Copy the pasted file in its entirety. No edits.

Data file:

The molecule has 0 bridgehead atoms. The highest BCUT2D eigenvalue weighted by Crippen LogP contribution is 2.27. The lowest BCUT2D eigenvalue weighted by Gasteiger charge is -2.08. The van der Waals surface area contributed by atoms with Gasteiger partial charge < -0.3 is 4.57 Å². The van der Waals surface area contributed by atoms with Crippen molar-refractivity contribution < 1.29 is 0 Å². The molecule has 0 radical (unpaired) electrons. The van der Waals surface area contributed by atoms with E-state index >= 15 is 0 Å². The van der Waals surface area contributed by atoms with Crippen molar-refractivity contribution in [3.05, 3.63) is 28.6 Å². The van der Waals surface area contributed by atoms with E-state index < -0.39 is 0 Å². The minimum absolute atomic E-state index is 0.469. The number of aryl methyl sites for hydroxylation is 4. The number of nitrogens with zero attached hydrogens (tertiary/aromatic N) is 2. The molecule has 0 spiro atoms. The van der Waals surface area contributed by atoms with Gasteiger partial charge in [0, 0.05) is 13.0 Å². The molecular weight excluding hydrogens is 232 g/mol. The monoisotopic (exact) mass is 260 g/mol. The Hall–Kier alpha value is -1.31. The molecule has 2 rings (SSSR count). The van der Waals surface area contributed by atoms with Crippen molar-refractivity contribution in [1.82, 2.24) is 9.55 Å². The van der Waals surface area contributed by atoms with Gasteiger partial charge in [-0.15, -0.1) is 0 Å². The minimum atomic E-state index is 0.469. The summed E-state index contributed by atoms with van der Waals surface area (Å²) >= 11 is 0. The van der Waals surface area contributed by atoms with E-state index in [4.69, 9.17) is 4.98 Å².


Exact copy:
The molecule has 0 bridgehead atoms. The highest BCUT2D eigenvalue weighted by Crippen LogP contribution is 2.27. The lowest BCUT2D eigenvalue weighted by Gasteiger charge is -2.08. The van der Waals surface area contributed by atoms with Gasteiger partial charge < -0.3 is 4.57 Å². The van der Waals surface area contributed by atoms with Crippen molar-refractivity contribution < 1.29 is 0 Å². The molecule has 0 radical (unpaired) electrons. The van der Waals surface area contributed by atoms with E-state index >= 15 is 0 Å². The van der Waals surface area contributed by atoms with Crippen molar-refractivity contribution in [3.05, 3.63) is 28.6 Å². The van der Waals surface area contributed by atoms with E-state index < -0.39 is 0 Å². The minimum absolute atomic E-state index is 0.469. The number of aryl methyl sites for hydroxylation is 4. The number of nitrogens with zero attached hydrogens (tertiary/aromatic N) is 2. The molecule has 0 spiro atoms. The van der Waals surface area contributed by atoms with Gasteiger partial charge in [0, 0.05) is 13.0 Å². The molecular weight excluding hydrogens is 232 g/mol. The monoisotopic (exact) mass is 260 g/mol. The Hall–Kier alpha value is -1.31. The molecule has 2 rings (SSSR count). The van der Waals surface area contributed by atoms with Crippen molar-refractivity contribution in [1.82, 2.24) is 9.55 Å². The van der Waals surface area contributed by atoms with Gasteiger partial charge in [-0.15, -0.1) is 0 Å². The minimum atomic E-state index is 0.469. The summed E-state index contributed by atoms with van der Waals surface area (Å²) >= 11 is 0. The van der Waals surface area contributed by atoms with E-state index in [4.69, 9.17) is 4.98 Å².